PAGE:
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Existential crises are by no means exclusive to students in the liberal arts (think the bearded Beat emanating a cloud of hand rolled tobacco smoke, nauseated by these two options: to drop out and hitchhike cross country or attend his Intro to Western Phil class). The burdens of years of scholarly toil, the substantial time in esoteric animal labs, the hypercompetitive pursuit of graduate study lead many students in the sciences to also question: What’s the point of it all? The rigors of the pursuit of knowledge as a means to a career in medicine weigh down too many bright young minds such that by the time the goal is met, the soul is bruised and weary. More… “Death Meets the Doctor”

Nikhil Barot, MD is Assistant Professor of Medicine at the UCLA David Geffen School of Medicine.

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First thing’s first: If you heard yesterday that bacon is just as likely to give you cancer as smoking cigarettes, you heard wrong. Take a deep breath and get the whole story. (Wired)

The tables were turned on one of the most interviewed people of the past seven years. This time, Barack Obama was asking the questions and Marilynne Robinson, novelist and essayist, was answering. (The New York Review of Books)

Charles Shultz’s“adorable” little characters were called “Peanuts” by just about everyone but him. Charlie Brown’s love, the Little Red-Haired Girl, was never meant to be drawn. The long-running comic strip appealed to adults and children and sometimes had a dark side. Now, all that is being flipped on its head in the shiny new Peanuts Movieand Shultz may be rolling in his grave. Take a look back on 65 years of Linus, Lucy, Charlie, and, most importantly, Snoopy. (The Atlantic) •

Maren Larsen is the associate editor of The Smart Set. She is a digital journalism student, college radio DJ, and outdoor enthusiast.

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A former hedge fund manager’s recent decision to increase the price of a pill from $18 to $750 has sparked interest in prescription drug pricing and sales. This drug isn’t optional: It’s the standard treatment for taxoplasmosis, an illness that mainly affects those with compromised immune systems due to HIV or cancer. But when it comes to non-lifesaving pharmaceuticals, companies rely on advertising to get the word out. In article from our archives, Greg Beato discusses how the restrictions on drug advertising may be helping out the advertisers in the long run.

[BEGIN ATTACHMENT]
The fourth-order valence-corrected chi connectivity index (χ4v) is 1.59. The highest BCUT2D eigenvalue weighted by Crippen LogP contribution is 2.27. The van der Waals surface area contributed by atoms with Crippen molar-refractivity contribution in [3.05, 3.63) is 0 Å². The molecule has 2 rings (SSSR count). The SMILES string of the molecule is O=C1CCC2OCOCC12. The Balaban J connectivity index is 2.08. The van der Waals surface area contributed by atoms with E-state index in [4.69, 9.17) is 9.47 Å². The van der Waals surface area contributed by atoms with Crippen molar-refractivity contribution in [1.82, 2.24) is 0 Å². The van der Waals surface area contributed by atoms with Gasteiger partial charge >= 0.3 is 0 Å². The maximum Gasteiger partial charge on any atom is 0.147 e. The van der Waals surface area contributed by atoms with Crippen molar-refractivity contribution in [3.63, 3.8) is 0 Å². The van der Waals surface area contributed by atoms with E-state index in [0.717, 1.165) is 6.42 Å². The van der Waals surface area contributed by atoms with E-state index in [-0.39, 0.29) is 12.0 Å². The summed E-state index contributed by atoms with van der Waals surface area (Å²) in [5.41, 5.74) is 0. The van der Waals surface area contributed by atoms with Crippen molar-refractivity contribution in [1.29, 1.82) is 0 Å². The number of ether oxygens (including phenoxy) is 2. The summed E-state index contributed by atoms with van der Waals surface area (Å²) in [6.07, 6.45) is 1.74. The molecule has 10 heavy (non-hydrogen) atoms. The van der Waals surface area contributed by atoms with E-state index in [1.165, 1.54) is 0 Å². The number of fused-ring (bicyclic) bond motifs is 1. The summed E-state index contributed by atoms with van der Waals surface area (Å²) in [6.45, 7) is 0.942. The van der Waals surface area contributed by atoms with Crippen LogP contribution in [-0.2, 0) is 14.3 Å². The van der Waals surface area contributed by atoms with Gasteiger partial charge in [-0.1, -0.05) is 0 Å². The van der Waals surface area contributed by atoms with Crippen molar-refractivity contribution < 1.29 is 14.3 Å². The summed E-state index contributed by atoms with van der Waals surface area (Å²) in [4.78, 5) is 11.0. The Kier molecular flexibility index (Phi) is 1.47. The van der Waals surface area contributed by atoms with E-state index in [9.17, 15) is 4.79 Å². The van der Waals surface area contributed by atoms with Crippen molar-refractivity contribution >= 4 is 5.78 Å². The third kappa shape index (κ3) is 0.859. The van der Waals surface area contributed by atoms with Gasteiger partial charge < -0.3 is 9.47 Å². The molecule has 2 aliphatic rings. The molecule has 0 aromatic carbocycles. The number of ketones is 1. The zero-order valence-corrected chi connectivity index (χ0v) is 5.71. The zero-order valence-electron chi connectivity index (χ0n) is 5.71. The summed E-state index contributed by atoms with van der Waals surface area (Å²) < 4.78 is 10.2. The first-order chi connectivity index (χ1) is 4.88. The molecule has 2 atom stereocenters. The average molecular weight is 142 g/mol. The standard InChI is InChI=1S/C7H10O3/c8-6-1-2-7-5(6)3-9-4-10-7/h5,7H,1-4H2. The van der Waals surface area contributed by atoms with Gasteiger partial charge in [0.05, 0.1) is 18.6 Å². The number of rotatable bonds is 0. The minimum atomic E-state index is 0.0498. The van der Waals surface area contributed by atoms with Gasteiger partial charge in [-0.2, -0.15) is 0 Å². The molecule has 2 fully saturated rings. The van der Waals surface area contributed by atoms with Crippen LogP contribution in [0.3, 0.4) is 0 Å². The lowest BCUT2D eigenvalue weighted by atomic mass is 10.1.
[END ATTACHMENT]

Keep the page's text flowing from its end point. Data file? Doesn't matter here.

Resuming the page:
Critics of prescription drug ads contend that one reason they’re so effective is because they’re so misleading. But while it’s true that few prescription drug ads, if any, go out of their way to call attention to the shortcomings of their products, there’s an alternate explanation for their success: Prescription drug ads are amongst the most honest content that appears on TV. •

Read It: Drug Deals by Greg Beato

Get in touch with The Smart Set at editor@thesmartset.com.

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The American Society of Clinical Oncology (ASCO) held its annual convention in Chicago recently, and I was there. Let me make clear at once that I am not a member of this august body but am instead married to someone who is; I was thus in the logistical position to report (with some admitted bias) on the proceedings.

ASCO is a big organization, and its members engulfed the city. Everywhere I looked, disheveled men and women could be seen carrying over-the-shoulder ASCO satchels and leafing through behemothian ASCO Convention Proceedings. Only Chicago and Orlando have convention centers big enough to accommodate the more than 30,000 doctors, researchers, drug company representatives, and sundry others attached to the cancer industry who attend this meeting each year. And although Orlando has hosted on occasion, there’s a certain dissonance in talking about myeloma in the morning and visiting Mickey Mouse in the afternoon. Chicago,… More…

 

I have a rare form of cancer. I only have a few months left. Can you offer any consolation? — Yuki M.

I will try. I don’t know if you’re afraid or not, but I would be, and maybe what you’re afraid of is not dying, but rather love. I guess that does sound a little far-fetched, but when you look at it another way, it’s the only thing that makes sense.

Crater Lake

There was a war between good and evil. We decided to call the body good.

That made death evil. It turned the soul Against death completely.

Like a foot soldier wanting to serve a great warrior, the soul wanted to side with the body.

It turned against the dark, against the forms of death it recognized.

Where does the voice come from that says… More…